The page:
In late 1974 when Mick Fleetwood was looking for a studio to record the next Fleetwood Mac album, he went to Sound City on a recommendation, liked the sound, and hired Olsen to produce and engineer the album. In the process of hearing a demonstration of that studio's sound and Olsen's production work, Mick also stumbled upon two musicians who would soon become members of the band when Bob Welch departed. Lindsey takes up the story: "Mick came down to hear what the studio sounded like. Keith, not really making any sort of connection . . . the farthest thing from his mind was to try to sell Stevie and me to the band (laughs). But he was very proud of the sound on that album. He put on a song called 'Frozen Love' from the Buckingham Nicks album, just to demonstrate his own prowess in the studio, and what the studio sounded like. So Mick is sitting there listening to this song, and uh, one thing led to another and Stevie and I, very shortly, were members of the band." Olsen remembers the phone call from Fleetwood from a Los Angeles airport on New Year's Eve 1974 about locating Buckingham and Nicks, and the duo's initial hesitation about joining: "[Mick said] 'Keith, I've got good news and bad news. Bob Welch just left the band, so I guess the recording in February is off. But do you think those two "kids" you played for me in the studio might want to join my band? Could you go and see if they might want to try it?' I went to Stevie and Lindsey's apartment, the one they shared with Dashut, and spent the whole night trying to convince the two of them to give up Buckingham Nicks and join Fleetwood Mac. Neither one of them really wanted to join. But after hours, they decided to give it a couple of weeks trial. In fact, Mick only wanted Lindsey, but knew that he couldn't split them up, so he had to add two members to the band, not just one." The resulting 1975 Fleetwood Mac was a multi-platinum success and launched the most commercially successful era in Fleetwood Mac's long history, with the lineup of Fleetwood, Buckingham, Nicks, and Christine and John McVie.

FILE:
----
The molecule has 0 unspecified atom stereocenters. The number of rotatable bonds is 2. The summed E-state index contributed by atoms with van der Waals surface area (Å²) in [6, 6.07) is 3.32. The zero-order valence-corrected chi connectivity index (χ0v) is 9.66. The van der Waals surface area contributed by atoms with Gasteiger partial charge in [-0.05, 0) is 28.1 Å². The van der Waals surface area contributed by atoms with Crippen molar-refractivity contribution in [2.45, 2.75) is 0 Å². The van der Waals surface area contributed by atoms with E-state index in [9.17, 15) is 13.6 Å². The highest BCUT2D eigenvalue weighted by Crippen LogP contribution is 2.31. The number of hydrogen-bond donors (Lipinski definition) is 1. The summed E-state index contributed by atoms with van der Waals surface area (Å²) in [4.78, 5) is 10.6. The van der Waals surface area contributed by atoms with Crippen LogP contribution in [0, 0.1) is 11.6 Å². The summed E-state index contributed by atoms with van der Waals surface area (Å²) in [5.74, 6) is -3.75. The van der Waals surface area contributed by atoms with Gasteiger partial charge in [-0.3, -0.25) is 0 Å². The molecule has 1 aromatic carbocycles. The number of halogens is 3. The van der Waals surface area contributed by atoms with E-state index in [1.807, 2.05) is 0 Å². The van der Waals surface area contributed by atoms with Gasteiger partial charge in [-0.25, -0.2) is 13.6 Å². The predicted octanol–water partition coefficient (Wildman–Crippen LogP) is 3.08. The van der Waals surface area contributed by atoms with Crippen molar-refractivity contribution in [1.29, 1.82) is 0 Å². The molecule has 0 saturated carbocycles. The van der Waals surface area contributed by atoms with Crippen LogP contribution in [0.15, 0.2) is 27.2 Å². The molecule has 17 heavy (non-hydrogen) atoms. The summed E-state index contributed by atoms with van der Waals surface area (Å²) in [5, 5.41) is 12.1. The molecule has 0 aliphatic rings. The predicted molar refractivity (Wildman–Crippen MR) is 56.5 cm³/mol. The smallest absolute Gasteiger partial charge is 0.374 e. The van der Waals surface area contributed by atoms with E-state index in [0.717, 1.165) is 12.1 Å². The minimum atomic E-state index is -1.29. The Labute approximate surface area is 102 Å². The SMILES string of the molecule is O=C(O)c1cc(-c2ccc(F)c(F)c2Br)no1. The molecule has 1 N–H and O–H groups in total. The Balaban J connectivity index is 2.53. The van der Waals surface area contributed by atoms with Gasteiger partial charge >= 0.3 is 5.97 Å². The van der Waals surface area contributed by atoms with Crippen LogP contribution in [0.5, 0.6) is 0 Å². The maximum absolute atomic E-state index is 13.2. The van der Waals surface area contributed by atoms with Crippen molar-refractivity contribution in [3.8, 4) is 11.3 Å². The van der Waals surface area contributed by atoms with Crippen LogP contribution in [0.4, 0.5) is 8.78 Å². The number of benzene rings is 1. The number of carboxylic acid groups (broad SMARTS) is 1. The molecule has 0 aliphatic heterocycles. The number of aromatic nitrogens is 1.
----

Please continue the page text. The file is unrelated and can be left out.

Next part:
Through the 70s, 80s, and 90s, Olsen built a legendary reputation in production. To date his production work has earned him more than 39 Gold or better, 24 Platinum or better, and 14 multi-Platinum or better album certifications. Olsen has been frontline producer of record on over 100 complete albums. In addition to Fleetwood Mac, some of the artists he's worked with include, the Grateful Dead, Bob Weir, Eddie Money, Emerson Lake & Palmer, Rick Springfield, REO Speedwagon, Pat Benatar, Heart, Joe Walsh, Starship, Santana, Kim Carnes, Jethro Tull, The Babys, Ozzy Osbourne, Scorpions, Bad Company, 38 Special, Russ Ballard, Sammy Hagar, Whitesnake, Foreigner, Sheena Easton, Steve Perry, Journey, Loverboy, and Lou Gramm. He even reunited with an old friend, Stevie Nicks, to do some production work on her 1985 solo album, Rock A Little. He's also been involved in several movie soundtracks, like "Footloose," "Vision Quest," "Tron," "Flashdance" and "Top Gun."

In 1996, Olsen stepped back a little from artist production to concentrate on developing surround sound music mixes for KORE Group record label, licensing existing masters, remixing them for surround sound, and re-releasing them. At the same time, he was opening offices in Nashville to start a publishing venture called Bursen Music Group. "We currently are administrators for over 16 publishing companies, holding over 2500 copyrights, including Hank Williams Jr.'s, Bocephus Music," says Olsen.

Since 1999 Olsen has been at Mackie Designs in Seattle, Washington as Director of the Professional Recording Products Division. He contributed to Stevie Nicks' "Behind the Music" program on VH1. He remains active as a producer with a country artist on the charts in Canada, and a band called House of Dreams whose album is awaiting release. He has also recently contributed to several compositions for a film soundtrack for a movie awaiting release, called the "Knotheads."